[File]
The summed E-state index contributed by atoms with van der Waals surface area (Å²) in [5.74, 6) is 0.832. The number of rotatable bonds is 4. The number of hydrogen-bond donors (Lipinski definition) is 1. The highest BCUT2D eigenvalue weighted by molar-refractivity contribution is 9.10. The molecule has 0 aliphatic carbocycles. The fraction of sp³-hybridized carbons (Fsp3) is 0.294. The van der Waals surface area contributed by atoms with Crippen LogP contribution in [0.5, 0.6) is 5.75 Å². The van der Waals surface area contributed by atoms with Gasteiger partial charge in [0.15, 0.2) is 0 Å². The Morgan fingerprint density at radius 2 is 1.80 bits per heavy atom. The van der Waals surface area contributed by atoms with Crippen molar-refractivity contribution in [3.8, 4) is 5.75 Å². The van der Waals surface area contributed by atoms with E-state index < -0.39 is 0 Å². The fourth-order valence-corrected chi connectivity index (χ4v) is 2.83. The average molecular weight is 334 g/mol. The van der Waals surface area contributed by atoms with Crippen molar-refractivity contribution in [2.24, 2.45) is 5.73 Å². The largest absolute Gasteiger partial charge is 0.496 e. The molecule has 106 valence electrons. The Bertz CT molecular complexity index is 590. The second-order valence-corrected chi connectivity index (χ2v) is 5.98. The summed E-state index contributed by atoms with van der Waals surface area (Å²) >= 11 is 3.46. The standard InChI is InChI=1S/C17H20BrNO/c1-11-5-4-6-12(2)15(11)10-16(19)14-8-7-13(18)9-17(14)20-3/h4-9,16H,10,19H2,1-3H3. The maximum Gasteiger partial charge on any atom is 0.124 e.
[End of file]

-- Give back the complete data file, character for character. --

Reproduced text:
The summed E-state index contributed by atoms with van der Waals surface area (Å²) in [5.74, 6) is 0.832. The number of rotatable bonds is 4. The number of hydrogen-bond donors (Lipinski definition) is 1. The highest BCUT2D eigenvalue weighted by molar-refractivity contribution is 9.10. The molecule has 0 aliphatic carbocycles. The fraction of sp³-hybridized carbons (Fsp3) is 0.294. The van der Waals surface area contributed by atoms with Crippen LogP contribution in [0.5, 0.6) is 5.75 Å². The van der Waals surface area contributed by atoms with Gasteiger partial charge in [0.15, 0.2) is 0 Å². The Morgan fingerprint density at radius 2 is 1.80 bits per heavy atom. The van der Waals surface area contributed by atoms with Crippen molar-refractivity contribution in [3.8, 4) is 5.75 Å². The van der Waals surface area contributed by atoms with E-state index < -0.39 is 0 Å². The fourth-order valence-corrected chi connectivity index (χ4v) is 2.83. The average molecular weight is 334 g/mol. The van der Waals surface area contributed by atoms with Crippen molar-refractivity contribution in [2.24, 2.45) is 5.73 Å². The largest absolute Gasteiger partial charge is 0.496 e. The molecule has 106 valence electrons. The Bertz CT molecular complexity index is 590. The second-order valence-corrected chi connectivity index (χ2v) is 5.98. The summed E-state index contributed by atoms with van der Waals surface area (Å²) >= 11 is 3.46. The standard InChI is InChI=1S/C17H20BrNO/c1-11-5-4-6-12(2)15(11)10-16(19)14-8-7-13(18)9-17(14)20-3/h4-9,16H,10,19H2,1-3H3. The maximum Gasteiger partial charge on any atom is 0.124 e.